Do you think it's necessary to go to college to be a success and find a good job? College dropouts like Steve Jobs, Mark Zuckerberg and Bill Gates would say differently, of course, but not everyone is cut out to be a whiz-bang entrepreneur.
If you just want to be employed by a good employer earning a decent paycheck and have some job security, do you have to go to college?
I think this often depends on who you ask. I decided to talk to someone who has been in the academic world about whether a college education makes sense anymore. I think you'll find what she says interesting. Here's the column I did for Gannett/USAToday....
It's often every parent's dream that a child go to college.
But as more young people graduate with degrees from four-year higher education institutions and can't find jobs, it may be a good time to rethink the idea that college is the only way to be happy and succeed, a former college professor says.
Amanda Krauss is a former Vanderbilt University assistant professor who taught cultural history, humor theory and Latin. As college educations often put students or their families in debt to the tune of $80,000 or more, she says it's worth considering other avenues for high school graduates.
That's especially true when a student isn't sure what profession he or she wants to pursue, she argues.
"There's nothing wrong with kicking around for a couple of years to decide what you want to do instead of spending all that money with no idea of what you want to do," she says.
Krauss taught her last class in 2010. Since then, she has become a Web developer and says she is happier than when she was a professor, often working 100-hour weeks and juggling many stressful demands. She says she remains supportive of her former colleagues and the work they do.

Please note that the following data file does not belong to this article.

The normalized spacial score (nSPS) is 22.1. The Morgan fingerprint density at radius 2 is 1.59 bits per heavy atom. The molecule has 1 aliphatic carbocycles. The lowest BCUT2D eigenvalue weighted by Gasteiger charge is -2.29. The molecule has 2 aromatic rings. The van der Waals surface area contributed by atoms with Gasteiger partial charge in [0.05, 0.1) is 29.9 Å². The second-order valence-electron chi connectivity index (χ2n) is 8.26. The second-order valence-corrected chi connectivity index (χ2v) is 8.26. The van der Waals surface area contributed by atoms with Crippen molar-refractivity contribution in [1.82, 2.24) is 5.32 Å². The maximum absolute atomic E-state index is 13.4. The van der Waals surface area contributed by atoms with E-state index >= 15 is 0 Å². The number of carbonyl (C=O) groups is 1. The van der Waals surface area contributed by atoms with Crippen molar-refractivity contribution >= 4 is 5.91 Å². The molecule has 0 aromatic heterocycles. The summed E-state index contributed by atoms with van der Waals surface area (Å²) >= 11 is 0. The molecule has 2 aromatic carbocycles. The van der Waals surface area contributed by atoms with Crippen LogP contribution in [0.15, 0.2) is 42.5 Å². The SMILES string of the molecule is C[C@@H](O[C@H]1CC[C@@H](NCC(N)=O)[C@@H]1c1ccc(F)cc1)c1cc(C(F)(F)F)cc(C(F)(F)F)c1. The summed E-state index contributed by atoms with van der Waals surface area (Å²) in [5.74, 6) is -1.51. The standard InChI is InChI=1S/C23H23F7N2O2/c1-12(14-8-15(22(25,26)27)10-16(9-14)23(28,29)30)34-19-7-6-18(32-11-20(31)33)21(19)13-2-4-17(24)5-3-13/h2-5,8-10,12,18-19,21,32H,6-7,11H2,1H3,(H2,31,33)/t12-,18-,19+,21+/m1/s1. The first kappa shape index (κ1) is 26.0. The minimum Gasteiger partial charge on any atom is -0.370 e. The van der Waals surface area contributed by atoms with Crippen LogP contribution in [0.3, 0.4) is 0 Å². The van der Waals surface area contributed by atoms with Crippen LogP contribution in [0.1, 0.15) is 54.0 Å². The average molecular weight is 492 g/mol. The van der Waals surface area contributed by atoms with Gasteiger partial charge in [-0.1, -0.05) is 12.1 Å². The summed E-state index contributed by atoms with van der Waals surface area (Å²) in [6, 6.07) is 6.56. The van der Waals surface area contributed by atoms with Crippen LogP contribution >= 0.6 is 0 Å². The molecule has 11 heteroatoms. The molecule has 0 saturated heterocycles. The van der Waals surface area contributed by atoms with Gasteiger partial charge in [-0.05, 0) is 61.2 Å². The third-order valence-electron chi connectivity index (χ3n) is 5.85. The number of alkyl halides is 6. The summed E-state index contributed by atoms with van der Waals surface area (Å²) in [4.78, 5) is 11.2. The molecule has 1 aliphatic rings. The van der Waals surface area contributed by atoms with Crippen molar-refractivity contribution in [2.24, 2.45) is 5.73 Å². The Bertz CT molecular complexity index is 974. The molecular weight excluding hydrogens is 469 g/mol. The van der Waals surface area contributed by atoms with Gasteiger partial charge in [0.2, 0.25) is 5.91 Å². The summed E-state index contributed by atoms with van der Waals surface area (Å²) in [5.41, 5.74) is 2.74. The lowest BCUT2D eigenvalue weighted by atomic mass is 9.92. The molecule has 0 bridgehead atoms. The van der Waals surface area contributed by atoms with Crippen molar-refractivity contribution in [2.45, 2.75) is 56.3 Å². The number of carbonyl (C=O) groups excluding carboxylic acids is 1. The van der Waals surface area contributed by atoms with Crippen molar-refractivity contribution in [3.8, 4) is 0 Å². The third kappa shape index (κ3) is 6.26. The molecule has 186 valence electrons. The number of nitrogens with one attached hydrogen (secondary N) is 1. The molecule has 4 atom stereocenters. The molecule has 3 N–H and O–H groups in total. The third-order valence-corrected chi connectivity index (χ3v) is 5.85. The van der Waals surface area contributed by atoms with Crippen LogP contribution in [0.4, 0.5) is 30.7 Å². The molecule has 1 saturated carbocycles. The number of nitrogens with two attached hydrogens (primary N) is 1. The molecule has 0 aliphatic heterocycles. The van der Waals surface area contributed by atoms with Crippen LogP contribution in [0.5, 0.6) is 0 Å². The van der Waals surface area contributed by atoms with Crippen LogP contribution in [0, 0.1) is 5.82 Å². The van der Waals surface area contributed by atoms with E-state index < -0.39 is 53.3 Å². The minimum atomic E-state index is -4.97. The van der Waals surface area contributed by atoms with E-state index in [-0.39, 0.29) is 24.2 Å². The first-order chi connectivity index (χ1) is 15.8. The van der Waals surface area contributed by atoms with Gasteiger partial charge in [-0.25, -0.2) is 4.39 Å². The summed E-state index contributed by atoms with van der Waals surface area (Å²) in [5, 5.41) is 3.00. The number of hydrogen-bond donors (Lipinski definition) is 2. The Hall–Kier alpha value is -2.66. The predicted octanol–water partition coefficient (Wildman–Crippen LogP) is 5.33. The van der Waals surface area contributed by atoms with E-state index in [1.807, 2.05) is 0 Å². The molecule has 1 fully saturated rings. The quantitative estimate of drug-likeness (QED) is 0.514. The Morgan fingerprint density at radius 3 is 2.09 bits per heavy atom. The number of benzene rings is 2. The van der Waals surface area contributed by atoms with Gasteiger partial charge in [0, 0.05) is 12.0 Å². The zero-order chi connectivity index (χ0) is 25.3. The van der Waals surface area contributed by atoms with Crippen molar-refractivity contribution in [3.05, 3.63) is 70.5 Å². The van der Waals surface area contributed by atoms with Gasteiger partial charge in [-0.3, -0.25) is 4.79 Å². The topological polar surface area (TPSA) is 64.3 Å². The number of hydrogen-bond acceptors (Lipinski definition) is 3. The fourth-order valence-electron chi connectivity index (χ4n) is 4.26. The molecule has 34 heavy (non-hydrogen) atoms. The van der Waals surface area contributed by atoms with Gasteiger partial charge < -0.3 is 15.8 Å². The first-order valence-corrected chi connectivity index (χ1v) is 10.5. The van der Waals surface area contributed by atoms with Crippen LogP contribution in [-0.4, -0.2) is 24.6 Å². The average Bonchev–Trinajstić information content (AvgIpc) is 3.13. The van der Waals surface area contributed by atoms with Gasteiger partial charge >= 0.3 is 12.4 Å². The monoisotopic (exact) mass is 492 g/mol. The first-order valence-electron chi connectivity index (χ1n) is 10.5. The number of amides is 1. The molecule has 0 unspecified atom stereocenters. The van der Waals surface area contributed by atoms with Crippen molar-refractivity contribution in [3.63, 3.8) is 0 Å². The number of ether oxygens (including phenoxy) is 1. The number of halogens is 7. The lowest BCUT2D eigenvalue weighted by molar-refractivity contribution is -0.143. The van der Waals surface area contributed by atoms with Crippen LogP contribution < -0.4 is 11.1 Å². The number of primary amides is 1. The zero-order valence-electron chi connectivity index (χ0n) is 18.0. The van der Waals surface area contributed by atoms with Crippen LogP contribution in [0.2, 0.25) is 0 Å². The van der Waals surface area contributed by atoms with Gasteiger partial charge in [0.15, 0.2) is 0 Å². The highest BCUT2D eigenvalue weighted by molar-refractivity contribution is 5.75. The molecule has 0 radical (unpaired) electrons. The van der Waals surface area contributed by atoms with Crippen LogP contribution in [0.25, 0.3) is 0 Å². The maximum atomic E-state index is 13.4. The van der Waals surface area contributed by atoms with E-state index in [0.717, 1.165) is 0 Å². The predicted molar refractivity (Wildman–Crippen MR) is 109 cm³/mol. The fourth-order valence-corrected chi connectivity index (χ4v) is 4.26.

However, that doesn't mean she doesn't see room for improvement. For example, she says too many business classes rely on teaching theories, which doesn't provide any practical experience to attract an employer to a
any practical experience to attract an employer to a student upon graduation.
She sees no reason more professors can't lend a hand toward developing "real-world learning" that will help more students in the job market, such as asking them to develop portfolios of work that can be shown to employers.
"Personally, I'd be far more interested in hiring someone who shows me the website they made for a class on 19th-century Parisian poets," she says. "If nothing else, any professor can ask a student to do something that helps the person develop good presentation skills."
The federal Bureau of Labor Statistics reports that professional and business unemployment remains higher than manufacturing. Some employers are clamoring for skilled labor such as machinists and welders, especially as older workers with such skills retire and no one is available to take their places.
But young people often don't think to pursue trade or vocational schools, and parents may remain stubbornly affixed to the notion that a child must attend college for a professional degree to get a good job.
While more jobs do require college degrees, Krauss says other options exist to gain needed skills and education.
Do you think college is necessary to get a good job?